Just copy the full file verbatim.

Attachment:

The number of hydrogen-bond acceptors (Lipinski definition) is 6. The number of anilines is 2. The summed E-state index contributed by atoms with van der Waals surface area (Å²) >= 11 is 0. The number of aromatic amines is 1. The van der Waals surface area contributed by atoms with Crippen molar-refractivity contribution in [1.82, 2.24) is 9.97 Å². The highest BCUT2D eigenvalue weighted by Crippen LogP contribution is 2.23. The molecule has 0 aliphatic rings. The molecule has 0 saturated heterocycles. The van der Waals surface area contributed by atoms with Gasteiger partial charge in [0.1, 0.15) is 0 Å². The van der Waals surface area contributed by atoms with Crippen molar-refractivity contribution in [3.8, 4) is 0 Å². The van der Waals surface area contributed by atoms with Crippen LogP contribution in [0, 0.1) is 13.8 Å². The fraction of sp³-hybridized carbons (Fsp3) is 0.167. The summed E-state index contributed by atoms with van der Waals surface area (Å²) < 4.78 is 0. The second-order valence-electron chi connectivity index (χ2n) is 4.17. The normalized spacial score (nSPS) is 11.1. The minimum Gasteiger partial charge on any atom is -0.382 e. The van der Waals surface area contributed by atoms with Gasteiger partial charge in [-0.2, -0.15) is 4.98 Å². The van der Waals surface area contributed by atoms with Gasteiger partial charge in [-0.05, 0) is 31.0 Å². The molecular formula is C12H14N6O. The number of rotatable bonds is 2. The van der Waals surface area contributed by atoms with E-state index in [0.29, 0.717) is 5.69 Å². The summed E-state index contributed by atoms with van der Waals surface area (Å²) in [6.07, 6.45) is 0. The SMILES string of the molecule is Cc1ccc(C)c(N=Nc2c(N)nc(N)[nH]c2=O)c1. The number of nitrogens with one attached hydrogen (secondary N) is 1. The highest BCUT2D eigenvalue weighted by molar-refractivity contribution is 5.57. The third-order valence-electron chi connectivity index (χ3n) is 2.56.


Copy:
The number of hydrogen-bond acceptors (Lipinski definition) is 6. The number of anilines is 2. The summed E-state index contributed by atoms with van der Waals surface area (Å²) >= 11 is 0. The number of aromatic amines is 1. The van der Waals surface area contributed by atoms with Crippen molar-refractivity contribution in [1.82, 2.24) is 9.97 Å². The highest BCUT2D eigenvalue weighted by Crippen LogP contribution is 2.23. The molecule has 0 aliphatic rings. The molecule has 0 saturated heterocycles. The van der Waals surface area contributed by atoms with Gasteiger partial charge in [0.1, 0.15) is 0 Å². The van der Waals surface area contributed by atoms with Crippen molar-refractivity contribution in [3.8, 4) is 0 Å². The van der Waals surface area contributed by atoms with Crippen LogP contribution in [0, 0.1) is 13.8 Å². The fraction of sp³-hybridized carbons (Fsp3) is 0.167. The summed E-state index contributed by atoms with van der Waals surface area (Å²) < 4.78 is 0. The second-order valence-electron chi connectivity index (χ2n) is 4.17. The normalized spacial score (nSPS) is 11.1. The minimum Gasteiger partial charge on any atom is -0.382 e. The van der Waals surface area contributed by atoms with Gasteiger partial charge in [-0.2, -0.15) is 4.98 Å². The van der Waals surface area contributed by atoms with Gasteiger partial charge in [-0.05, 0) is 31.0 Å². The molecular formula is C12H14N6O. The number of rotatable bonds is 2. The van der Waals surface area contributed by atoms with E-state index in [0.29, 0.717) is 5.69 Å². The summed E-state index contributed by atoms with van der Waals surface area (Å²) in [6.07, 6.45) is 0. The SMILES string of the molecule is Cc1ccc(C)c(N=Nc2c(N)nc(N)[nH]c2=O)c1. The number of nitrogens with one attached hydrogen (secondary N) is 1. The highest BCUT2D eigenvalue weighted by molar-refractivity contribution is 5.57. The third-order valence-electron chi connectivity index (χ3n) is 2.56.